Addiction and Recovery
By Bob Gaydos
Summertime can be fun for teenagers. For starters, there's no school for most of them. And, even if they’ve got a job, there’s plenty of time to hang out with friends. Go to the beach. Movies. Parties.
But lots of free time and limited responsibilities can also come with risks, especially if the fun often revolves around drinking. The legal drinking age may be 21 in this country, but underage drinking is defined by the Centers for Disease Control and Prevention as “a major public health problem.”
According to the CDC: “Alcohol is the most commonly used and abused drug among youth in the United States ... and is responsible for more than 4,300 annual deaths among underage youth. Although drinking by persons under the age of 21 is illegal, people aged 12 to 20 years drink 11 percent of all alcohol consumed in the United States.” Much of that is binge drinking.
Along with those deaths, there are tens of thousands of alcohol-related emergency room visits by teenagers each year. Parental indifference to their children's behavior and the friends they choose or ignorance of the harm alcohol can do to young minds and bodies are key factors in the way many teenagers spend their free time. But teens aren't wholly clueless about their behavior. In fact, it's not unthinkable that a teenager whose social life revolves around alcohol has asked himself or herself if, just maybe, drinking is becoming a problem.
What follows may help answer that question. For teens wondering about their use of alcohol or other drugs, the National Council on Alcoholism and Drug Dependence has prepared a self-assessment test to help determine if they -- or someone they know -- is at risk and in need of help.
Remember, this test is for teens. Read each question carefully and be honest. Consider your actions over the past 12 months. Answer yes or no and be sure to answer every question.
NCADD Self-Test for Teenagers:
1. Do you use alcohol or other drugs to build self-confidence?
2. Do you ever drink or get high immediately after you have a problem at home or at school?
3. Have you ever missed school due to alcohol or other drugs?
4. Does it bother you if someone says that you use too much alcohol or other drugs?
5. Have you started hanging out with a heavy drinking or drug using crowd?
6. Are alcohol and/or other drugs affecting your reputation?
7. Do you feel guilty or bummed out after using alcohol or other drugs?
8. Do you feel more at ease on a date when drinking or using other drugs?
9. Have you gotten into trouble at home for using alcohol or other drugs?
10. Do you borrow money or "do without" other things to buy alcohol and other drugs?
11. Do you feel a sense of power when you use alcohol or other drugs?
12. Have you lost friends since you started using alcohol or other drugs?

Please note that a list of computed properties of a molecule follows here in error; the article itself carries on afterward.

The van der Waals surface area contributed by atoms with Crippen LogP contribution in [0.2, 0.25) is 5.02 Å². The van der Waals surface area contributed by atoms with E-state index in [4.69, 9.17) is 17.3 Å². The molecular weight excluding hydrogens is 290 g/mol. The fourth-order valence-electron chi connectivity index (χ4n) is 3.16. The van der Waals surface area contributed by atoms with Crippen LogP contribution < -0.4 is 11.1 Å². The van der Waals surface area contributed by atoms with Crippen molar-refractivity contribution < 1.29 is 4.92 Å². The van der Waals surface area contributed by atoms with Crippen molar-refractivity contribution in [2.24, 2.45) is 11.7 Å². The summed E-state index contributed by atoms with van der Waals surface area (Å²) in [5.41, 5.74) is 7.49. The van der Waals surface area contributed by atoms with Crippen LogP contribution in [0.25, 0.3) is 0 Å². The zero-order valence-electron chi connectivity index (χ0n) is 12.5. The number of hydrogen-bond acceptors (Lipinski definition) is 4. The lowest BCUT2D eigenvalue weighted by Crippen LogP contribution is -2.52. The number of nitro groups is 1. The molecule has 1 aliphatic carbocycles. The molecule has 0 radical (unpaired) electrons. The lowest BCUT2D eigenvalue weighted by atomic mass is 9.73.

13. Do your friends use “less” alcohol and/or other drugs than you do?
14. Do you drink or use other drugs until your supply is all gone?
15. Do you ever wake up and wonder what happened the night before?
16. Have you ever been busted or hospitalized due to alcohol or use of illicit drugs?
17. Do you "turn off" any studies or lectures about alcohol or illicit drug use?
18. Do you think you have a problem with alcohol or other drugs?
19. Has there ever been someone in your family with a drinking
or other drug problem? Yes No
20. Could you have a problem with alcohol or other drugs? Yes No
Number of Yes answers
Zero-2: May not be an immediate problem. Continue to monitor.
3-5: You may be at risk for developing alcoholism and/or drug dependence. You should consider arranging a personal meeting with a professional who has experience in the evaluation of alcohol and drug problems.
More than 5: You should seek professional help. You may have a serious level of alcohol and/or drug related problems requiring immediate attention and possible treatment.
There are, of course, ongoing efforts to reduce underage drinking, including stricter enforcement of the law, advertising campaigns on the dangers of alcohol abuse by teens and school and community-based educational classes. These are all potentially helpful, but while the effectiveness of these efforts is being evaluated, a bit of old-fashioned, honest, self-assessment may be a teenager’s best defense.
A double dose of danger
Energy drinks, beverages that are loaded with caffeine, other plant-based stimulants, simple sugars, and other additives are popular among young people. The CDC says they are regularly consumed by 31 percent of 12- to 17-year-olds and 34 percent of 18- to 24-year-olds. When not abused, they may seem comparatively harmless, but they are also often combined with alcohol, resulting in a cocktail with potentially serious consequences.
According to the CDC:
- When alcoholic beverages are mixed with energy drinks, the caffeine in these drinks can mask the depressant effects of alcohol. At the same time, caffeine has no effect on the metabolism of alcohol by the liver and thus does not reduce breath alcohol concentrations or reduce the risk of alcohol-attributable harms.
- Drinkers who consume alcohol mixed with energy drinks are three times more likely to binge drink (based on breath alcohol levels) than drinkers who do not report mixing alcohol with energy drinks.
- Drinkers who consume alcohol with energy drinks are about twice as likely as drinkers who do not report mixing alcohol with energy drinks to report being taken advantage of sexually, to report taking advantage of someone else sexually, and to report riding with a driver who was under the influence of alcohol.